This Year's Campaigns Largely Overlooked Fiscal Issues

Author: Steve Winn
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The next Congress will face difficult budget issues, ranging from the pending insolvency of the trust fund for Social Security disability insurance to proposals to overhaul the inefficient tax code.

Yet many candidates for federal office this year — Democrats, Republicans, incumbents and challengers — have failed to explain their budget policies. In many cases, voters have little assurance that the candidates even understand the country’s basic fiscal and economic challenges.    

“Fiscal issues have not been a major part of this year’s campaign,” Robert Bixby, executive director of The Concord Coalition, told Market News International recently. “If you want to be cynical, you could say that this has at least prevented each party from staking out irresponsible positions that would be difficult to retreat from after the election.”

Voters expect more. A poll released last week by the Peter G. Peterson Foundation found that 82 percent of the respondents said the long-term federal debt was an important factor for them in this election.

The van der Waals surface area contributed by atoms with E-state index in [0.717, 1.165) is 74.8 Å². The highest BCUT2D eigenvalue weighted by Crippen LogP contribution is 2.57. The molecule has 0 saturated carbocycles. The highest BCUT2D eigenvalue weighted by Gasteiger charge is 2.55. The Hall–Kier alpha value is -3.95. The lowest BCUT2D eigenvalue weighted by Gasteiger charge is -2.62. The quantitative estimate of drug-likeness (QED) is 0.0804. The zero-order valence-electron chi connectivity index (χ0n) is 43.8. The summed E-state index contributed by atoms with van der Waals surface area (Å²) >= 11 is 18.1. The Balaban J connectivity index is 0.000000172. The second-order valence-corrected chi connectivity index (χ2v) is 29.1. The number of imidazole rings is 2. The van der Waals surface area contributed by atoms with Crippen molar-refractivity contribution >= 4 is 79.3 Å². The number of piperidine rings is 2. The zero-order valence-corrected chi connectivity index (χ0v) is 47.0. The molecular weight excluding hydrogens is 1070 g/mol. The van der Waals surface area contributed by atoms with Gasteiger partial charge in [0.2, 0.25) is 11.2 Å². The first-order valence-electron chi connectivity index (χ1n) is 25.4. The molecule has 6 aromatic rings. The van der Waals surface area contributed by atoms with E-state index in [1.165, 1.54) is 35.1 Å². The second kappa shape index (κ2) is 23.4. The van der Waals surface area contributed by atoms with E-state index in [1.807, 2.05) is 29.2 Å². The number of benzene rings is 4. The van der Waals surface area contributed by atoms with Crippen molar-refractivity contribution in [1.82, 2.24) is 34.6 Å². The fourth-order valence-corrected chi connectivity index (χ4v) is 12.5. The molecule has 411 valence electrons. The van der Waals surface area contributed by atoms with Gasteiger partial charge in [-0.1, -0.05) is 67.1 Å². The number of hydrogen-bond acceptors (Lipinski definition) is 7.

Bixby points out that the lack of discussion and debate on budget issues will leave the winners without any fiscal mandate for governing.

Concord this fall released an updated version of its “Key Questions” that candidates for federal office should address. It includes extensive budget information that should remain useful in the coming year on topics that include defense spending, entitlement programs, health care and tax policies.

External links:
Fiscal Debate Silent on Campaign Trail (Market News International)
Key Questions for Candidates (Concord Coalition)
More Than 80 Percent of Americans Say Debt Is Important Factor in Election (Peterson Foundation)

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